Farm Fresh: Edwin Rios powered his way to Player of the Year
By Cary Osborne
It was hard not to be impressed at just the sight of Edwin Rios, the Dodgers’ Branch Rickey Minor League Player of the Year.
The 22-year-old corner infielder made a Dodger Stadium debut of sorts September 24, collecting his award prior to that night’s Dodgers-Rockies game.
After a homer barrage earlier this season for Single-A Rancho Cucamonga, I emailed Quakes public relations director Mike Lindskog and asked him if the power was real, being that the California League is a known hitters’ league.
Lindskog confirmed it was.
Now I realize it was a dumb question.
Rios, squared shoulders and a squarer jawline, fit snug in the suit he wore on Saturday. A 6-foot-3-inch, 230-pound legit dude who you wouldn’t want to cross. Except for the fact that he wears a huge smile, something he said he always brings to the ballpark.
“I feel like I’m growing into my body, and finally being able to control my body,” he said. “Hopefully the power keeps coming.”
Rios was second in the Dodger farm system with 27 homers. He slashed .301/.341/.567, splitting 108 games between Low-A Great Lakes, Rancho and Double-A Tulsa. There was a 33-game stretch with the Quakes in which he hit 16 homers and had an OPS of 1.187.
He homered once every 8.7 at-bats. Between July 8 and July 15, he had three multi-home run games.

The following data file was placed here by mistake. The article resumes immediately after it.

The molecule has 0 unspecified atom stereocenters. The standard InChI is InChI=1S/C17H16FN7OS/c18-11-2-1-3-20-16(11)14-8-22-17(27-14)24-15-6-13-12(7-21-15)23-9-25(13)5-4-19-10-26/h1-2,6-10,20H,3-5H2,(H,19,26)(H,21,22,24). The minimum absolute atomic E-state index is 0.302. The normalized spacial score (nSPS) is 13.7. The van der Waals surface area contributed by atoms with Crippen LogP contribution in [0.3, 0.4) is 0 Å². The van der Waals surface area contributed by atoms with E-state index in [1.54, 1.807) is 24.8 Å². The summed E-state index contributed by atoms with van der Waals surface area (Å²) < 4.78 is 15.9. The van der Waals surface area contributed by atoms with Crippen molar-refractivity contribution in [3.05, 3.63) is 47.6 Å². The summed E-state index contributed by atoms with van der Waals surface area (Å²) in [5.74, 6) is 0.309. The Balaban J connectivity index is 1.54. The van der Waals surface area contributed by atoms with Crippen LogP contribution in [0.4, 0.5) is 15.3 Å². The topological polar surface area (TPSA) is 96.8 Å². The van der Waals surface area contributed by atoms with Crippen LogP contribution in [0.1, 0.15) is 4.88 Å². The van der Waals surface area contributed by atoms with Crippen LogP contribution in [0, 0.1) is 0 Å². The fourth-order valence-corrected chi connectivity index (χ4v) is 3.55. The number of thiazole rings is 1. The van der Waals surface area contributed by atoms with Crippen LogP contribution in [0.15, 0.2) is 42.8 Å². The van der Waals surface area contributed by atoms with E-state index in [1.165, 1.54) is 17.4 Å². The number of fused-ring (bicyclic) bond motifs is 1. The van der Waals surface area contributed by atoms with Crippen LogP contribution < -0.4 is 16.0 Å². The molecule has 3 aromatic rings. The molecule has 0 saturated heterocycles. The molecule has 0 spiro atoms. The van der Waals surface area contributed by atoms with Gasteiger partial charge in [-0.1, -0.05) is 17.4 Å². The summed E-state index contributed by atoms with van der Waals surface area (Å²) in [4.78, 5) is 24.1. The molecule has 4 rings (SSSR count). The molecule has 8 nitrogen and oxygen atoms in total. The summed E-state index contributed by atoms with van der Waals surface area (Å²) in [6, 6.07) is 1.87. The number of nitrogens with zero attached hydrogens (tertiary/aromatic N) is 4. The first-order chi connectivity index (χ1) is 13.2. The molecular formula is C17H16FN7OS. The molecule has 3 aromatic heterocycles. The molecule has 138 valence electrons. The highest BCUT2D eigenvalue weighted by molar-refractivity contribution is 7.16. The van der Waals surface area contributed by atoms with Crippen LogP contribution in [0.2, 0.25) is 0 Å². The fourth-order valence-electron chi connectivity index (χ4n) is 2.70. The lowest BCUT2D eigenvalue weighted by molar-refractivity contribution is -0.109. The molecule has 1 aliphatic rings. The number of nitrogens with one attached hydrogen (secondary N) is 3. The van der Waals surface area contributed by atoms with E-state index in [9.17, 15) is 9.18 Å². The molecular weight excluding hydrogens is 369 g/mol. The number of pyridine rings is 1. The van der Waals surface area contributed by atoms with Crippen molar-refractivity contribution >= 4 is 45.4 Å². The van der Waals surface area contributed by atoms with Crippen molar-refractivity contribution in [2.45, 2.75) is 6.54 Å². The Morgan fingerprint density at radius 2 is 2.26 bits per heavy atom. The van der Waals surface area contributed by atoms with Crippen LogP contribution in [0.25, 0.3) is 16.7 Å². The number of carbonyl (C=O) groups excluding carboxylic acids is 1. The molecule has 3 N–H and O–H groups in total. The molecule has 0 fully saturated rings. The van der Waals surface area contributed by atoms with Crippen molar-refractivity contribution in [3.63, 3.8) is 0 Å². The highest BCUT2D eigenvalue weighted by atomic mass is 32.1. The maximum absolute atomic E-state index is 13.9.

“I love to hit home runs,” Rios said. “It’s fun running the bases (after).”
The Puerto Rico native is one of what’s turning out to be a phenomenal class of 2015 Dodger draftees.
Five of their top 20 prospects, as rated by MLB.com, came from the 2015 MLB Draft — fourth-rounder Willie Calhoun (4), first-rounder Walker Buehler (7), second-rounder Josh Sborz (15), 11th-rounder Imani Abdullah (16) and fifth-rounder Brendon Davis (18).
Calhoun, a second baseman who hit 27 homers in Tulsa, and Dodgers No. 1 prospect Cody Bellinger, figured to be Rios’ top competition for the Branch Rickey Award. Rios realized how significant it is that he was chosen over those rising stars.
“Those guys are great players, and to be considered among those type of players in this organization, just having your name being talked the way their names are talked — it’s an honor,” Rios said.
And it motivated him.
“You always play with that chip on your shoulder, and try to show (people) you’re just as good,” Rios said. “That’s what I wanted to do every time I got on the field. I wanted to show the scouts, I wanted to show the Dodgers, I wanted to show (the public) why they drafted me and why I’m here.”
Rios won’t be playing winter ball this offseason. He plans on keeping the same program as last year — one that involved working out with Major Leaguers Carlos Gonzalez, Martin Prado and former Dodger Miguel Rojas in his home state of Florida.
The next step? Rios made 20 errors in 68 games this year. So improving there is on the docket. But he added one more area where he wanted to improve — add more power.